I. Overview of the Planning Process A long-term financial plan begins with strategy. Typically, the senior management team conducts an analysis of the markets in which the firm competes. Managers try to identify ways to protect and increase the firm’s competitive advantage in those markets. For example, the first priority of a firm that competes by achieving the lowest production cost in an industry might be to determine whether it should make additional investments in manufacturing facilities to achieve even greater production efficiencies. Of course, being the low-cost producer is difficult if the firm’s fixed assets are chronically underutilized. This type of firm therefore will spend a great deal of time and energy trying to forecast market demand and developing contingency plans for the possibility that the expected demand does not materialize. If a firm’s competitive advantage derives from the value of its brand, it might begin by assessing whether new or expanded marketing programs might increase the value of its brand relative to those of its competitors.
I. A. Successful Long-term Planning Long-term planning requires more than paying close attention to the firm’s existing markets. Even more important is the ability to identify and prioritize new market opportunities. Managers must understand how investors determine the value of stocks and bonds if they are to identify, evaluate, and implement projects that meet or exceed investor expectations through strategic planning.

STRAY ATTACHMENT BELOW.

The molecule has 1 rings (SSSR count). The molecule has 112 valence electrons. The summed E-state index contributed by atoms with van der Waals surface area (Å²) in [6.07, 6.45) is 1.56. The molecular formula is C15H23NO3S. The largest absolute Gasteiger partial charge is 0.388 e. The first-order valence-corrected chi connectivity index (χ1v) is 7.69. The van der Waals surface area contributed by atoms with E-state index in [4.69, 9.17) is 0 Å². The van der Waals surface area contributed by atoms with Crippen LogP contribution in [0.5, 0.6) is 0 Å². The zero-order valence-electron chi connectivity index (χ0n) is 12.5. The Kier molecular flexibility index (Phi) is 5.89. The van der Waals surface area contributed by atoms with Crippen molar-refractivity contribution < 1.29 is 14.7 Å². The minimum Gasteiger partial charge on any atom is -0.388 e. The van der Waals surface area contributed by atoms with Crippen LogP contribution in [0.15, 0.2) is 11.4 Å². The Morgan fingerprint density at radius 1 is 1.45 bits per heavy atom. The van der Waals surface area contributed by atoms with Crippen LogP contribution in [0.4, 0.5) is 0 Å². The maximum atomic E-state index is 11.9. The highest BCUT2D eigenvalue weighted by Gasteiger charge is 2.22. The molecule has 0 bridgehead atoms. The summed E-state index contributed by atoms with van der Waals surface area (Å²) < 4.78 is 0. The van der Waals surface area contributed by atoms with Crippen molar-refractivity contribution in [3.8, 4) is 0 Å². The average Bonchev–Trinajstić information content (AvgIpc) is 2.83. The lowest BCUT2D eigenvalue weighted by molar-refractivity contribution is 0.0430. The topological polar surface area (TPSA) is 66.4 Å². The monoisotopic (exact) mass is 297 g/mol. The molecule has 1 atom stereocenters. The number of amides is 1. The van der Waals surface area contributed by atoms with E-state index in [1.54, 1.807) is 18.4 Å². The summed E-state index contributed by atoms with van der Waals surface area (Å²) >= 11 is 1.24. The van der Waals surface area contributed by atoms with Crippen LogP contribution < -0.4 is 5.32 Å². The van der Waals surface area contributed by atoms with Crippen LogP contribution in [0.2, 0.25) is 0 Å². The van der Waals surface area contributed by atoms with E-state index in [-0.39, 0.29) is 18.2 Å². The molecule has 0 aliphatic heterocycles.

Strategic Plan – A multiyear action plan for the major investments and competitive initiatives that a firm’s senior managers believe will drive the future success of the enterprises. - Corporate Purpose – general objectives of a firm as enlisted in its articles of incorporation Corporate Scope – defines a firm’s lines of business and geographic area of operations. Corporate Objectives – set specific goals to guide management
References: Smart, Scott B. Introduction to Financial Management.2009 http://books.google.com.ph